Figure 2- Percentage change in Results of American Airlines and Main Competitors (US Domestic Market)
Note: The substantial decline in passenger numbers and flights reported by United/Continental is likely related to their merger (completed in October 2010).
Having analysed the price data for the first quarter of 2010 and 2011, we have reached the following conclusions. First during the conflict time American Airlines’ fares were 2.7-4.2 percent lower than what it would have charged otherwise. Second, the effect is only visible in one-stop itineraries, and not in nonstop ones. We have a simple explanation for this disparity: travellers are well aware of airlines’ non-stop services, so even if these fares are not available for purchase via a travel agent, the passengers are able to purchase these tickets elsewhere (e.g., on the airline’s website). This is less likely to be the case for one-stop itineraries, however. Our third finding is that the conflict with the travel agencies did not appreciably affect the number of tickets that the airline sold during the first quarter of 2011. Finally, we estimate that during the first quarter of 2011 the loss of access to several important online distribution platforms resulted in over $50 million reduction in revenue for the airline.
In April 2011 American Airlines filed a lawsuit alleging that Expedia, Orbitz, and Sabre conspired to restrict access to their ticketing platforms in retaliation for the American’s marketing a competing ticket delivery platform for travel agents, designed to bypass the existing global ticket distribution systems and connect their systems directly with American servers. The case was settled out of court. The exact amount of compensation American Airlines received from this settlement has not been disclosed, but American fourth-quarter  earnings statement did report a $280 million of revenue from settlement of a commercial dispute. This value is substantially higher than our estimate of the conflict’s impact on American’s revenue. Yet, we should note that our research only covered the first quarter of 2011, whereas American Airlines’ fares remained unavailable via Orbitz for several more months. Further, it is difficult to evaluate when and how any potential display bias by Sabre could have affected the airline.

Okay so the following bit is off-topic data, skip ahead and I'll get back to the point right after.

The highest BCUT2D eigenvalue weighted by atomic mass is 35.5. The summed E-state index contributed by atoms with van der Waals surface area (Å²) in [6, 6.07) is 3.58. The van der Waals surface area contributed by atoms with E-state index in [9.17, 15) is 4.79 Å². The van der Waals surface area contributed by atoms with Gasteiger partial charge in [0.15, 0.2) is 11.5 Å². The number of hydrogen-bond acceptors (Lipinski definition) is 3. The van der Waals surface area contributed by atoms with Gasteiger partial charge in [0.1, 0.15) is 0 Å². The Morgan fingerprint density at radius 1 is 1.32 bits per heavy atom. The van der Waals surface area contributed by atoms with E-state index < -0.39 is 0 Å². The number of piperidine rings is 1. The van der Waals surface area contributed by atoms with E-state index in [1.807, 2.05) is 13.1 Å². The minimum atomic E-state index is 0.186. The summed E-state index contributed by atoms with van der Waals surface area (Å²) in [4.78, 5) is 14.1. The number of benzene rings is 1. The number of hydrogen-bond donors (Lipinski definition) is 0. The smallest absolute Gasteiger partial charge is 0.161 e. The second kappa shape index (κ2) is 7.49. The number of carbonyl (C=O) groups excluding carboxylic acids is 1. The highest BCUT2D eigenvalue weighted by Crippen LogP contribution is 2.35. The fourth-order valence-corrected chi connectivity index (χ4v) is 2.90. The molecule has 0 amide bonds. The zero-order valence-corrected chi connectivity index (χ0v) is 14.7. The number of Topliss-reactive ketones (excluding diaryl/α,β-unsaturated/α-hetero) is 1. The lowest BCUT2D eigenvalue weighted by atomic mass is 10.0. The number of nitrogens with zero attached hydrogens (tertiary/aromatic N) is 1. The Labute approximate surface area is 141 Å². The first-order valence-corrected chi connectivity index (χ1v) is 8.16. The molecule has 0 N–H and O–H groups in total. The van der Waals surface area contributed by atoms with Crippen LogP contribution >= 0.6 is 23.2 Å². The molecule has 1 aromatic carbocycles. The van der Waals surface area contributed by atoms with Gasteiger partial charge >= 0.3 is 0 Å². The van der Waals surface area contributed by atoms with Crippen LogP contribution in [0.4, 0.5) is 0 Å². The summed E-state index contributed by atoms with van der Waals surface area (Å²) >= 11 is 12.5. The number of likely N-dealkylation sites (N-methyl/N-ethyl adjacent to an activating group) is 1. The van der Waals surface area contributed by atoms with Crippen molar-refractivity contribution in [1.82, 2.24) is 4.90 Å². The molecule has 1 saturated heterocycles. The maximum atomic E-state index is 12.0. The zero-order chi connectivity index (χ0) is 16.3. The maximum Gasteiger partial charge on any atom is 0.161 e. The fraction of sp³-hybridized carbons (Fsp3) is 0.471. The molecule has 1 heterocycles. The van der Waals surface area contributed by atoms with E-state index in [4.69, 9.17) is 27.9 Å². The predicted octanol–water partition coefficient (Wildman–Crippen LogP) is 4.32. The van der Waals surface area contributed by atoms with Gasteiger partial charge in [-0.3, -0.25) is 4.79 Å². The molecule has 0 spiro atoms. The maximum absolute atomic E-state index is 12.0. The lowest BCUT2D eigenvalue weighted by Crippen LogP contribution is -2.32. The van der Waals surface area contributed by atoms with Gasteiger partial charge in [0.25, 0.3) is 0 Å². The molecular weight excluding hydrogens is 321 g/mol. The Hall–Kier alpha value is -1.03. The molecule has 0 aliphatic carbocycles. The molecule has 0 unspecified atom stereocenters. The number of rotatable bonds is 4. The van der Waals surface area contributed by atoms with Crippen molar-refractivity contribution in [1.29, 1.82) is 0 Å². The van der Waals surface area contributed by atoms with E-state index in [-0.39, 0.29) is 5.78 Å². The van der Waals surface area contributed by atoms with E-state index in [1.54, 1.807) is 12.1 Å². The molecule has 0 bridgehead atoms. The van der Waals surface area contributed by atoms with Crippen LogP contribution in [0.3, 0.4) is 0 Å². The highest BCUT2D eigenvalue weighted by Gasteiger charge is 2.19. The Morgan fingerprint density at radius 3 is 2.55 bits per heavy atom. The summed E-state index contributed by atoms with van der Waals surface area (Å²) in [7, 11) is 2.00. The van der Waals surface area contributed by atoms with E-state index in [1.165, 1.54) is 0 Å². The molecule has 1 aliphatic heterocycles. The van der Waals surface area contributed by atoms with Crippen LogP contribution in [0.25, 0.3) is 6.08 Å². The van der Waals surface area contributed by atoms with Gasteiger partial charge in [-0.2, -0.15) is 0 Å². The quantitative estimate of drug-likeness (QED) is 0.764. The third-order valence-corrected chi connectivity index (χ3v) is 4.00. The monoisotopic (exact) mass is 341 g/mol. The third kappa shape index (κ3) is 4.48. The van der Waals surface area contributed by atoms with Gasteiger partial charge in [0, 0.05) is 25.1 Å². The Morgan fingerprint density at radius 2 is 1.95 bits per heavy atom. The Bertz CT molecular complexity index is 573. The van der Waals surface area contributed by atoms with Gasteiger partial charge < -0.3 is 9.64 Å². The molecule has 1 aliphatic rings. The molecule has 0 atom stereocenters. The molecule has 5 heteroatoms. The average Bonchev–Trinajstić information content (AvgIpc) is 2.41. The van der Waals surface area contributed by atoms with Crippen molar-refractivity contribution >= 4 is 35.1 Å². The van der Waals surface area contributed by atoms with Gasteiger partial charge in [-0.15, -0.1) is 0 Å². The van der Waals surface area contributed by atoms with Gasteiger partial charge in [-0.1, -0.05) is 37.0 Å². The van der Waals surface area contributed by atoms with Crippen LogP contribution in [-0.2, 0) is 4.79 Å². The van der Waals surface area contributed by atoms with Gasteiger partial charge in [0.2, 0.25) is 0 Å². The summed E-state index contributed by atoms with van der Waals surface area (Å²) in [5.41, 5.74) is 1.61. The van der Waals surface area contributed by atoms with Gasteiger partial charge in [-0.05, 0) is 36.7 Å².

In addition, American did not sit idle when their tickets were dropped from the existing distribution platforms, as they took multiple steps to mitigate the potential impact of the dispute on its revenue. During the first quarter of 2011, American initiated several marketing/advertising campaigns to reach its customers and drive traffic to their web site. These include the February 2011 launch of Facebook and Twitter channels, which provided followers with opportunities to earn additional miles and receive notification of American fare promotions. In March 2011 American offered a million frequent flier miles sweepstakes to customers who watch a testimonial video that promotes the AA.com web site for booking tickets. American also offered incentives (free tickets) for small/medium size California businesses that increased the number of tickets booked through AA.com. It is possible that the cost of these marketing campaigns could have been added to the settlement.